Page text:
Welcome 2019! The New Year has begun, and regardless of whether you made resolutions or not, you may be interested in learning more ways to feed your family healthy on a budget. Healthy eating takes practice, and learning to shop using a budget is a honed skill. Putting both together may seem like a daunting task. I hope to give you some ideas to make it easier.
Prepare for going to the grocery store
Before you venture to the store, plan on spending a little extra time looking at food labels and comparing costs between products. Just running in to pick things up may mean you can’t devote the time needed to shop the most beneficial for health and budget.
Make a grocery list and remember foods in season tend to be cheaper than out of season items. I think it is a good idea to leave yourself a little wiggle room for specials or new ideas that come to you while shopping. However, keep this in check and don’t stray too far.
Shop the ads, know what is on sale, and where. Does the store you are going to match ads? Do you need to visit more than one store? Make a plan before you start.
Clip paper coupons or download digital coupons to add to your savings. Be careful, make sure the brand you choose with the coupon is cheaper than the other brand with no coupon. Don’t be tempted to buy something just because you have a coupon or just because it is on sale, unless you have a planned use for it.
Make sure you eat before going to the grocery store. People do more impulse buying when they are hungry, because everything looks or sounds good. Overeating before heading to the store may not be a good idea either. A friend once told me that if she overeats before grocery shopping nothing sounds good. As a result, she does not buy everything she needs.
Shopping at the grocery store
Once you are at the grocery store do the bulk of your shopping around the inside perimeter. Look for in season fresh fruits and vegetables, whole grain breads, lean cuts of meat, low fat milk for children and adults over the age of 2, etc. There are a few items around the perimeter that may have unhealthy options. For example, the bakery offers doughnuts and fresh baked bread. The healthier choice would be the bread. The deli offers bologna and turkey. The healthier choice would be the turkey. Be smart about the extra choices around the perimeter of the store. When you do venture to the aisles, look for low sodium canned goods and vegetables, no added sugar canned fruits, frozen fruits or vegetables, and baking supplies (whole grain flour, cornmeal, spices).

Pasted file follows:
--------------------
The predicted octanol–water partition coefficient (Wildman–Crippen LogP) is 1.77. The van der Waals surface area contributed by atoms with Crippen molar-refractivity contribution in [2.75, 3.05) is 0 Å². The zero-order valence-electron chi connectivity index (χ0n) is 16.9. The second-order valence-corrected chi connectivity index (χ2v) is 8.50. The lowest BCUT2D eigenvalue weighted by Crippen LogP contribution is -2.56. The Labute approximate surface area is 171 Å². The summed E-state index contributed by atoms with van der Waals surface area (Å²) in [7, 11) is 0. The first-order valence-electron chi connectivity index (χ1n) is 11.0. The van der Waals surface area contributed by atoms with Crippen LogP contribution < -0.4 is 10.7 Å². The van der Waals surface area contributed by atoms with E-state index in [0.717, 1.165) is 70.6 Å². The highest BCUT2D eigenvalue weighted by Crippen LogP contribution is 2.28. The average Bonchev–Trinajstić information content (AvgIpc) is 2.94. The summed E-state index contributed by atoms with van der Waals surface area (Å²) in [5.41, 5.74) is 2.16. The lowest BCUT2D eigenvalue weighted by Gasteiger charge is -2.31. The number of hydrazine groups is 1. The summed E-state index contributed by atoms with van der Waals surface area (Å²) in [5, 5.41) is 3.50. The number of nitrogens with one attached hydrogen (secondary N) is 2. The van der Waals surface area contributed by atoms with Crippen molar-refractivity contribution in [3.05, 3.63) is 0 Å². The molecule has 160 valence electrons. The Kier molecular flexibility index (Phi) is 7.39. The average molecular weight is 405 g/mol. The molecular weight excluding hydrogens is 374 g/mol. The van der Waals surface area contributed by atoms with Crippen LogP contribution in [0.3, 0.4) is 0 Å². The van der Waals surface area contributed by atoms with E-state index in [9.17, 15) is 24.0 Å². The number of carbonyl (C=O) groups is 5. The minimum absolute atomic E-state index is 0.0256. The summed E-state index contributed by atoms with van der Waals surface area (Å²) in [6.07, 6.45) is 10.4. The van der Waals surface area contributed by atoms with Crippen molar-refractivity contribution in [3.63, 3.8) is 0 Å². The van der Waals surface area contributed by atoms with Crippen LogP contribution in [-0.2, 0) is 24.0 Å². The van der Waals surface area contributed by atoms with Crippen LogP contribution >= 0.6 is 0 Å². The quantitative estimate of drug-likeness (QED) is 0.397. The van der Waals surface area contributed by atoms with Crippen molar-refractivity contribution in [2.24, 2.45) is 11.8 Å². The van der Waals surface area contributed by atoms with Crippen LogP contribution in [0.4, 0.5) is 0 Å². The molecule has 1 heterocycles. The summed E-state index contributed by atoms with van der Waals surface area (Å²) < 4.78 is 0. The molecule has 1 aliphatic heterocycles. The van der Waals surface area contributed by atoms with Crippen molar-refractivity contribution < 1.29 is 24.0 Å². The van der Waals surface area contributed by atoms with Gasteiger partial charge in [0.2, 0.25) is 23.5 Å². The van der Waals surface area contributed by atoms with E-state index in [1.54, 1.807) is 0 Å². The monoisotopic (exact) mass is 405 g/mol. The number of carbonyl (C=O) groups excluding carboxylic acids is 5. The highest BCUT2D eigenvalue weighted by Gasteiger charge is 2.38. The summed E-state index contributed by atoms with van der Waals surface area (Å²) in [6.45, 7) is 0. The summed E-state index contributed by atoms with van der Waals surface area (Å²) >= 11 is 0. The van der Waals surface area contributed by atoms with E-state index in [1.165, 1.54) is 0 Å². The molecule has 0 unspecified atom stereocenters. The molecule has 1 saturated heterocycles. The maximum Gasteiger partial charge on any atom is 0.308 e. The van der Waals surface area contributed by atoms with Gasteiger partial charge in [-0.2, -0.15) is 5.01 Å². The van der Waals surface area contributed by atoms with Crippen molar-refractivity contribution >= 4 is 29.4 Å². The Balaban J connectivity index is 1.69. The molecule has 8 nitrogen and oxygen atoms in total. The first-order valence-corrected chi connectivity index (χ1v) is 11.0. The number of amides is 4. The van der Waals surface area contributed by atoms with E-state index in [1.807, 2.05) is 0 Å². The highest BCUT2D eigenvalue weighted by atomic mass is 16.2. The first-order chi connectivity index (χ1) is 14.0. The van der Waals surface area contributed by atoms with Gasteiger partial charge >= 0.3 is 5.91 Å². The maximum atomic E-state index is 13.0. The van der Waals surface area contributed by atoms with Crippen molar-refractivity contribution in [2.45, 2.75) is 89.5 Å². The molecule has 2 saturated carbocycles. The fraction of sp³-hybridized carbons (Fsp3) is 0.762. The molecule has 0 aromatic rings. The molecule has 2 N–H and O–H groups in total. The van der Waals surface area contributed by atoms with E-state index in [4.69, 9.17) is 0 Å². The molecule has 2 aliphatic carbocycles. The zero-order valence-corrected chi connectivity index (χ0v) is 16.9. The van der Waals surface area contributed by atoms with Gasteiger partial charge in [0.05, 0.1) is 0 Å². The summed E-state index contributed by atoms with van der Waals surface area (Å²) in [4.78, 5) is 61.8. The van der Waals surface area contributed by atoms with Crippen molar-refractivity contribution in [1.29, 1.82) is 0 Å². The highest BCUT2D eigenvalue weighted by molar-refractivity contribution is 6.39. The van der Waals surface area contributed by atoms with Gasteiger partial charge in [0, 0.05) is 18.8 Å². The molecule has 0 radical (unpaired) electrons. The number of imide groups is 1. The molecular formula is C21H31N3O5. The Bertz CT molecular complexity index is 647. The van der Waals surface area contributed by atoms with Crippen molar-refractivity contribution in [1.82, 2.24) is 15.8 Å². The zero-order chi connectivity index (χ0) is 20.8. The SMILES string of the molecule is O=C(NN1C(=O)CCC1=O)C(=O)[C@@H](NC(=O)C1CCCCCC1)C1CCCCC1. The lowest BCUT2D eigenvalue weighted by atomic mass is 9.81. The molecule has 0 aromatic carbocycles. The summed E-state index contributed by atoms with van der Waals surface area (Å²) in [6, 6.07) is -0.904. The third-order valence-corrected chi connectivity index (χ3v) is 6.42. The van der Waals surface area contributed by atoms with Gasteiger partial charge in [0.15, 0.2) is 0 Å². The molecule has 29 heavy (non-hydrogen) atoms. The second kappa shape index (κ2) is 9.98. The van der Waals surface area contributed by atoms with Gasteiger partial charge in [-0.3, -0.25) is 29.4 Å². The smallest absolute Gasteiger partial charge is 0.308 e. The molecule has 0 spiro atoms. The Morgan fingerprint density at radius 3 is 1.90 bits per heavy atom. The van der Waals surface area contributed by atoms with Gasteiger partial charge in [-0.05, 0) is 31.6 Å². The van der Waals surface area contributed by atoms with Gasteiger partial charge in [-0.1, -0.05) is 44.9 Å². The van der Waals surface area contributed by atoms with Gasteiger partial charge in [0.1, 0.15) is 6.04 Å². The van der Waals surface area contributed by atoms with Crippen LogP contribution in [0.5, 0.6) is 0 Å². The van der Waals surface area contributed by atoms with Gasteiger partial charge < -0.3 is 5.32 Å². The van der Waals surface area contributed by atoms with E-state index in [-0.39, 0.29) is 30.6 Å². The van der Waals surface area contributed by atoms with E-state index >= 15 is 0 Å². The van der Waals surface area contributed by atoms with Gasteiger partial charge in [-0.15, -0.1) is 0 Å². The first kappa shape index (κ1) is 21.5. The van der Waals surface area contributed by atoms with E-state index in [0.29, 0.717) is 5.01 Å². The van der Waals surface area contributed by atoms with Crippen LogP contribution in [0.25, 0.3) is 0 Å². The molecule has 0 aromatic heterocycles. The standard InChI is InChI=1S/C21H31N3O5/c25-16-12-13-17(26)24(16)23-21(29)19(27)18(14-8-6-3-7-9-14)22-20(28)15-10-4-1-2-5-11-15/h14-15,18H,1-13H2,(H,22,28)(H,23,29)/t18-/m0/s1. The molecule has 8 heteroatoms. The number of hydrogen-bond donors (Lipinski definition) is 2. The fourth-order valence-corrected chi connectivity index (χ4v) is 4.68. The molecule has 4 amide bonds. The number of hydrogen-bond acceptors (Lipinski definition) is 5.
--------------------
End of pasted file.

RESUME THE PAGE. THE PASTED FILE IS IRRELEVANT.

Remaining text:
Look at prices, and unit prices (e.g price per ounce). Sometimes the larger packages of items are lower in cost, and sometimes they are not. For example, a gallon of milk may be $2.49, and the ½ gallons on sale for .88. In this case, two ½ gallons would be cheaper than buying a gallon. To cut cost try store or generic brands of foods especially when the ingredients are the same.
Keep in check the number of snacks and treats you buy. Some may be expensive and have little nutritional value. Think about snacking on fruits, vegetables, popcorn without butter, or whole grains with peanut butter or low fat cheese.
Preparing meals at home
At home have an idea of when and how you are going to use the foods you bought. Foods can go bad quickly so make sure you get your money’s worth from them. Stretch your food dollar by using leftovers in other recipes, for instance, last night’s leftover roasted chicken may be todays chicken in your tacos. Sometimes you can freeze your leftovers for another meal later.
Meat, many times, is our most expensive ingredient. You can try low meat or no meat dishes by using low fat cheese, peanut butter, eggs, or dried beans as your protein source.
There are many ways families have put healthy eating into their meal planning while staying on a budget. What are some of the tricks and tips that work for you? Please comment below.